We must initially determine whether plaintiff's complaint for money damages was sufficient to state a cause of action in order to withstand a motion to dismiss. Pleadings are to be liberally construed to provide substantial Justice between parties. (Ill. Rev. Stat. 1983, ch. 110, par. 2-603(c).) A dismissal should not be based solely on the pleadings "unless it clearly appears that no set of facts can be proved which will entitle plaintiffs to recover." Fitzgerald v. Chicago Title & Trust Co. (1978), 72 Ill. 2d 179, 187, 380 N.E.2d 790.
While it is well settled in Illinois that a private hospital's refusal to appoint a physician to its medical staff is not subject to judicial review (Barrows v. Northwestern Memorial Hospital (1988), 123 Ill. 2d 49, 50-60, 525 N.E.2d 50), an exception to that rule of nonreview exists where a private hospital revokes, suspends or reduces a physician's existing staff privileges. The hospital must follow its own bylaws or be subject to limited judicial review. Jain v. Northwest Community Hospital (1978), 67 Ill. App. 3d 420, 425, 385 N.E.2d 108.
Section 10.2 of the Hospital Licensing Act (the Act) provides that hospitals and their staffs are immune from civil liability for services rendered while serving in the capacity of a medical care evaluation committee or peer review committee. Ill. Rev. Stat. 1985, ch. 111 1/2, par. 151.2; Barrows v. Northwestern Memorial Hospital (1988), 123 Ill. 2d 49, 58, 525 N.E.2d 50.
Plaintiff argues that the application of section 10.2 of the Act would be an unconstitutional impairment of his vested contract rights. The Act became effective after the contractual relationship of the parties arose and after the initiation of the present action. Plaintiff initially filed suit against the defendants herein, in Federal district court, on July 27, 1983. His suit was for Federal antitrust damages, several pendent State claims and sought $15.5 million in damages before trebling. The Federal district court dismissed the action for failure to state a Federal cause of action. Dr. Seglin then appealed. The Seventh Circuit upheld the trial court's dismissal. (Seglin v. Esau (7th Cir. 1985), 769 F.2d 1274.) On August 5, 1986, Dr. Seglin brought the present action.
While the effective date of the Act was August 16, 1986, the appellate court in Rodriguez-Erdman v. Ravenswood Hospital Medical Center (1987), 163 Ill. App. 3d 464, 471, 516 N.E.2d 731, appeal denied (1988), 118 Ill. 2d 551, held that the Act is retroactive. (Accord Levy v. McKiel (1989), 185 Ill. App. 3d 240, 243; Knapp v. Palos Community Hospital (1988), 176 Ill. App. 3d 1012, 1023-24, 531 N.E.2d 989, cert. denied (1989), U.S. , 107 L. Ed. 2d 100, 110 S. Ct. 141; Gates v. Holy Cross Hospital (1988), 175 Ill. App. 3d 439, 446 n.2, 529 N.E.2d 1014, appeal denied (1989), 124 Ill. 2d 554.) We agree. Therefore, based on the grant of immunity from civil liability, we conclude that the trial court properly dismissed plaintiff's complaint.
Plaintiff's complaint raises issues regarding breach of contract and tortious interference with prospective business advantage. Each of these counts is seeking compensatory or punitive damages. As previously noted, hospitals and their staffs are immune from civil liability for services on medical care evaluation committees or peer review committees. Ill. Rev. Stat. 1985, ch. 111 1/2, par. 151.2; Levy v. McKiel (1989), 185 Ill. App. 3d 240, 243; Barrows v. Northwestern Memorial Hospital (1988), 123 Ill. 2d 49, 58, 525 N.E.2d 50; Knapp v. Palos Community Hospital (1988), 176 Ill. App. 3d 1012, 1023-24, 531 N.E.2d 989, cert. denied (1989), U.S. , 107 L. Ed. 2d 100, 110 S. Ct. 141; Gates v. Holy Cross Hospital (1988), 175 Ill. App. 3d 439, 446, 448-49, 529 N.E.2d 1014, appeal denied (1989), 124 Ill. 2d 554.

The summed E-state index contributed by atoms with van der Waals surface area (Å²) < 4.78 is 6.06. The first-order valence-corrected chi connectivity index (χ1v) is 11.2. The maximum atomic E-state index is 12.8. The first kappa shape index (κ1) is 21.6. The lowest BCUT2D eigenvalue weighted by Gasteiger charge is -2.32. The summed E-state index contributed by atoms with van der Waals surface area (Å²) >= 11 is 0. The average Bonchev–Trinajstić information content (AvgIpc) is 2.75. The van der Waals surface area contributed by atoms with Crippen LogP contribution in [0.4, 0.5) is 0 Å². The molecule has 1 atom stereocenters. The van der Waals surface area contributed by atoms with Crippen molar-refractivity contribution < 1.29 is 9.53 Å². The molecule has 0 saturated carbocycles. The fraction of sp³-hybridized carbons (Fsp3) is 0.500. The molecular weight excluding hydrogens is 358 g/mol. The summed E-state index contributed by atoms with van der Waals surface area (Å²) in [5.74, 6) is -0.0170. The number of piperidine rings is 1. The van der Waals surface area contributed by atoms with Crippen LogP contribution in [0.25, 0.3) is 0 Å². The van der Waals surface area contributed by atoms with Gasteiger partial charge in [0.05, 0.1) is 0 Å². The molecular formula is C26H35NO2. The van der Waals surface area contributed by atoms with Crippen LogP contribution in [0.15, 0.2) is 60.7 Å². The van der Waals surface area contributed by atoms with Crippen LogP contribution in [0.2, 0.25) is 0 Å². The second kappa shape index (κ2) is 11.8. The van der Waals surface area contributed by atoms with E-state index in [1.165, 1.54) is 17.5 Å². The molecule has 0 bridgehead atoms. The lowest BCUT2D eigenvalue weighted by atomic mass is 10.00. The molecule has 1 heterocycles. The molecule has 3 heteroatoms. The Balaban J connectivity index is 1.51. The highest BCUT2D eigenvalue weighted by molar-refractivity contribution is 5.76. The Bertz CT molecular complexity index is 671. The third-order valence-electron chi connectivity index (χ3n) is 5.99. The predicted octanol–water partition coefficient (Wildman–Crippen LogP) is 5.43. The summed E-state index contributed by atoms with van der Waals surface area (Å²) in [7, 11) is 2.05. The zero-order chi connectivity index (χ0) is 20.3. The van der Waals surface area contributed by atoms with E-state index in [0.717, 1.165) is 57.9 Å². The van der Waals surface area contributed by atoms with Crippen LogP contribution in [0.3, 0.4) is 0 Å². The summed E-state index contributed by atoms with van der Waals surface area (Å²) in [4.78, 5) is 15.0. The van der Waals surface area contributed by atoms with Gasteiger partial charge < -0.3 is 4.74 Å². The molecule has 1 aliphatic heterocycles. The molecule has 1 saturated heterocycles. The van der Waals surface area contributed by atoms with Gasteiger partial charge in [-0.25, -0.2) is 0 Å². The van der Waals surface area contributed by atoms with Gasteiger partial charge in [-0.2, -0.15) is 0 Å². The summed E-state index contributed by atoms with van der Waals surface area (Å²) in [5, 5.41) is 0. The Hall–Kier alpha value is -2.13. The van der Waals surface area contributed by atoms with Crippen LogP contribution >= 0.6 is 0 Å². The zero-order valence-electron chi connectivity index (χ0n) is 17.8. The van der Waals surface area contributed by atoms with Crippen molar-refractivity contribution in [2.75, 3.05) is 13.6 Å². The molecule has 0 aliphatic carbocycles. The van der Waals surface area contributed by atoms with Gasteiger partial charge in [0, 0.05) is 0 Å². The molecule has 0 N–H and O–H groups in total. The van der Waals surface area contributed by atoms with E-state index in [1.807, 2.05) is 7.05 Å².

The hospital's bylaws on the plaintiff's remedy in this situation are clear and unambiguous. They are subject only to one interpretation. (A.A. Conte, Inc. v. Campbell-Lowrie-Lautermilch Corp. (1985), 132 Ill. App. 3d 325, 477 N.E.2d 30.) The bylaws limit judicial review only to a writ of mandate. Further, plaintiff could seek this writ only if the hospital's internal review has upheld the suspension. The parties also agreed not to sue one another for damages arising out of medical staff disputes. Thus, the hospital's internal review gave plaintiff all the relief to which he was entitled. Therefore, plaintiff's action was also barred by his contract with the hospital. II
Defendants argue that attorney fees should be awarded to them in this case, pursuant to the hospital's bylaws. They state that Dr. Seglin has filed two actions, both of which he lost, and is liable to the defendants for their reasonable costs and attorney fees.
In Illinois, it is well settled that attorney fees are not ordinarily recoverable unless specifically authorized by contract. (Meyer v. Marshall (1976), 62 Ill. 2d 435, 343 N.E.2d 479.) Contract provisions with regard to attorney fees are to be strictly construed. (Verni v. Imperial Manor of Oak Park Condominium, Inc. (1981), 99 Ill. App. 3d 1062, 425 N.E.2d 1344.) Illinois courts consistently refuse to broaden contractual provisions for attorney fees beyond the precise language used in the contract. Thread & Gage Co. v. Kucinski (1983), 116 Ill. App. 3d 178, 451 N.E.2d 1292, appeal denied (1983), 96 Ill. 2d 566 (attorney fees not allowed pursuant to a confession of judgment clause which authorized fees in such actions, since the defendant had proceeded by way of an action for breach of contract and not through a confession procedure); Wheeling Trust & Savings Bank v. Citizens National Bank (1986), 142 Ill. App. 3d 333, 491 N.E.2d 866 (attorney fees not allowed in an action for declaratory rights in an extension agreement to a mortgage, even though attorney fees would have been allowed if the action had been brought to determine rights under the mortgage).
Plaintiff submits that he is not within the attorney fees provision of the bylaws because he is asking for contract damages and not asking the court to direct, by writ of mandate or a similar order, the hospital or any of the defendants to take any action. We agree.
The payment of attorney fees in the bylaws is expressly limited and does not apply to this action. The bylaws provide for attorney fees of the prevailing party to be paid when there is an action for a writ of mandate brought to review any adverse ruling with respect to clinical privileges. The present action does not seek review of an adverse ruling, does not request a writ of mandate, and therefore, is not within the plain meaning of the words used by the hospital.
Accordingly, the judgment of the circuit court of Cook County is affirmed.
APPELLATE Judges: FOOTNOTES
* Justice Egan participated in the decision of this case prior to his assignment to the sixth division.